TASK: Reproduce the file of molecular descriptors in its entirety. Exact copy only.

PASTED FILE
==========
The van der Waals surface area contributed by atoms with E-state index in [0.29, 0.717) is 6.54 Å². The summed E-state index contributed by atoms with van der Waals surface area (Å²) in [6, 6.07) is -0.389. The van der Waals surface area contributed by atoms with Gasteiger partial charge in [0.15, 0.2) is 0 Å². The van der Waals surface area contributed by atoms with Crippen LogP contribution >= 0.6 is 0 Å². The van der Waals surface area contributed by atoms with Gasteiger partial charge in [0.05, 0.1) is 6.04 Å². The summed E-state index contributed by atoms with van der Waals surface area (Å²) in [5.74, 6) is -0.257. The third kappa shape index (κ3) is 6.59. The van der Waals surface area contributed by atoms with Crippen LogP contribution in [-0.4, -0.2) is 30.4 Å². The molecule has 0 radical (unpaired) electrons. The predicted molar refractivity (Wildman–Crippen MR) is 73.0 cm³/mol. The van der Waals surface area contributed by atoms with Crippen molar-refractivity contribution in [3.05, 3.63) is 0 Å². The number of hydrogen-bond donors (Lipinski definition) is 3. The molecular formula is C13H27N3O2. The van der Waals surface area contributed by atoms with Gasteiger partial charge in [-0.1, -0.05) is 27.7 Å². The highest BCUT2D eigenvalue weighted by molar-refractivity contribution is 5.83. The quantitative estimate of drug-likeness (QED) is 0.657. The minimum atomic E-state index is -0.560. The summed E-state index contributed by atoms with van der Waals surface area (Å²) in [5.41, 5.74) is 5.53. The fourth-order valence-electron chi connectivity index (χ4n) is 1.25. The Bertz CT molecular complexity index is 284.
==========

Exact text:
The van der Waals surface area contributed by atoms with E-state index in [0.29, 0.717) is 6.54 Å². The summed E-state index contributed by atoms with van der Waals surface area (Å²) in [6, 6.07) is -0.389. The van der Waals surface area contributed by atoms with Gasteiger partial charge in [0.15, 0.2) is 0 Å². The van der Waals surface area contributed by atoms with Crippen LogP contribution >= 0.6 is 0 Å². The van der Waals surface area contributed by atoms with Gasteiger partial charge in [0.05, 0.1) is 6.04 Å². The summed E-state index contributed by atoms with van der Waals surface area (Å²) in [5.74, 6) is -0.257. The third kappa shape index (κ3) is 6.59. The van der Waals surface area contributed by atoms with Crippen LogP contribution in [-0.4, -0.2) is 30.4 Å². The molecule has 0 radical (unpaired) electrons. The predicted molar refractivity (Wildman–Crippen MR) is 73.0 cm³/mol. The van der Waals surface area contributed by atoms with Crippen molar-refractivity contribution in [3.05, 3.63) is 0 Å². The number of hydrogen-bond donors (Lipinski definition) is 3. The molecular formula is C13H27N3O2. The van der Waals surface area contributed by atoms with Gasteiger partial charge in [-0.1, -0.05) is 27.7 Å². The highest BCUT2D eigenvalue weighted by molar-refractivity contribution is 5.83. The quantitative estimate of drug-likeness (QED) is 0.657. The minimum atomic E-state index is -0.560. The summed E-state index contributed by atoms with van der Waals surface area (Å²) in [5.41, 5.74) is 5.53. The fourth-order valence-electron chi connectivity index (χ4n) is 1.25. The Bertz CT molecular complexity index is 284.